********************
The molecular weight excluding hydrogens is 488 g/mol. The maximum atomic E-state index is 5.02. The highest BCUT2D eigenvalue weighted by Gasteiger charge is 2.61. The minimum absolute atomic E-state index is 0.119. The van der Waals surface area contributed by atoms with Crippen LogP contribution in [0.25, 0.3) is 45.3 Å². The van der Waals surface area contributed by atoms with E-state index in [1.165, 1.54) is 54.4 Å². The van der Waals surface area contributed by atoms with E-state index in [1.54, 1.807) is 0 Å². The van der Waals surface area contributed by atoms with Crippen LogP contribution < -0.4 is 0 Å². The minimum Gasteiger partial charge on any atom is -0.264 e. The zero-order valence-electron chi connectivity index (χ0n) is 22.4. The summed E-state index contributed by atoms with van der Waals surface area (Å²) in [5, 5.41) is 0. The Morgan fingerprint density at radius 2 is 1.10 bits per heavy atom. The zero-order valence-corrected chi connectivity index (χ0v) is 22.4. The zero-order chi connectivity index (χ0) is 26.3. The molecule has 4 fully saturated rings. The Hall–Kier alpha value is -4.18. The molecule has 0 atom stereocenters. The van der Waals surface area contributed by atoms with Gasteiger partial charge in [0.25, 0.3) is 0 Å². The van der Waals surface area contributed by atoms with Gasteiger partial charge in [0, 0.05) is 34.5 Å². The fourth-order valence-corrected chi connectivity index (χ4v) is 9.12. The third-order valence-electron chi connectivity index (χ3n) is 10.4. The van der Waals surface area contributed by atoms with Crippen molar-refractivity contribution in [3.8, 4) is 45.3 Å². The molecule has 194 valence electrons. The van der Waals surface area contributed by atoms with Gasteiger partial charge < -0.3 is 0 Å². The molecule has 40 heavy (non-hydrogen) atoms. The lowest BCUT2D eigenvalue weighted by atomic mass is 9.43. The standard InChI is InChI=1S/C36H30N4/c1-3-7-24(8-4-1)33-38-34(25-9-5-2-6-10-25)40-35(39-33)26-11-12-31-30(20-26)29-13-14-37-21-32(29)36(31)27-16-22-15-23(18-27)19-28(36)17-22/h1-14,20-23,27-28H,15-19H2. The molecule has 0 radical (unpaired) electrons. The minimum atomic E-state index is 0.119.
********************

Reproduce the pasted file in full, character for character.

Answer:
The molecular weight excluding hydrogens is 488 g/mol. The maximum atomic E-state index is 5.02. The highest BCUT2D eigenvalue weighted by Gasteiger charge is 2.61. The minimum absolute atomic E-state index is 0.119. The van der Waals surface area contributed by atoms with Crippen LogP contribution in [0.25, 0.3) is 45.3 Å². The van der Waals surface area contributed by atoms with E-state index in [1.165, 1.54) is 54.4 Å². The van der Waals surface area contributed by atoms with E-state index in [1.54, 1.807) is 0 Å². The van der Waals surface area contributed by atoms with Crippen LogP contribution < -0.4 is 0 Å². The minimum Gasteiger partial charge on any atom is -0.264 e. The zero-order valence-electron chi connectivity index (χ0n) is 22.4. The summed E-state index contributed by atoms with van der Waals surface area (Å²) in [5, 5.41) is 0. The Morgan fingerprint density at radius 2 is 1.10 bits per heavy atom. The zero-order valence-corrected chi connectivity index (χ0v) is 22.4. The zero-order chi connectivity index (χ0) is 26.3. The molecule has 4 fully saturated rings. The Hall–Kier alpha value is -4.18. The molecule has 0 atom stereocenters. The van der Waals surface area contributed by atoms with Gasteiger partial charge in [0.25, 0.3) is 0 Å². The van der Waals surface area contributed by atoms with Gasteiger partial charge in [0, 0.05) is 34.5 Å². The fourth-order valence-corrected chi connectivity index (χ4v) is 9.12. The third-order valence-electron chi connectivity index (χ3n) is 10.4. The van der Waals surface area contributed by atoms with Crippen molar-refractivity contribution in [3.8, 4) is 45.3 Å². The molecule has 194 valence electrons. The van der Waals surface area contributed by atoms with Gasteiger partial charge < -0.3 is 0 Å². The molecule has 40 heavy (non-hydrogen) atoms. The lowest BCUT2D eigenvalue weighted by atomic mass is 9.43. The standard InChI is InChI=1S/C36H30N4/c1-3-7-24(8-4-1)33-38-34(25-9-5-2-6-10-25)40-35(39-33)26-11-12-31-30(20-26)29-13-14-37-21-32(29)36(31)27-16-22-15-23(18-27)19-28(36)17-22/h1-14,20-23,27-28H,15-19H2. The molecule has 0 radical (unpaired) electrons. The minimum atomic E-state index is 0.119.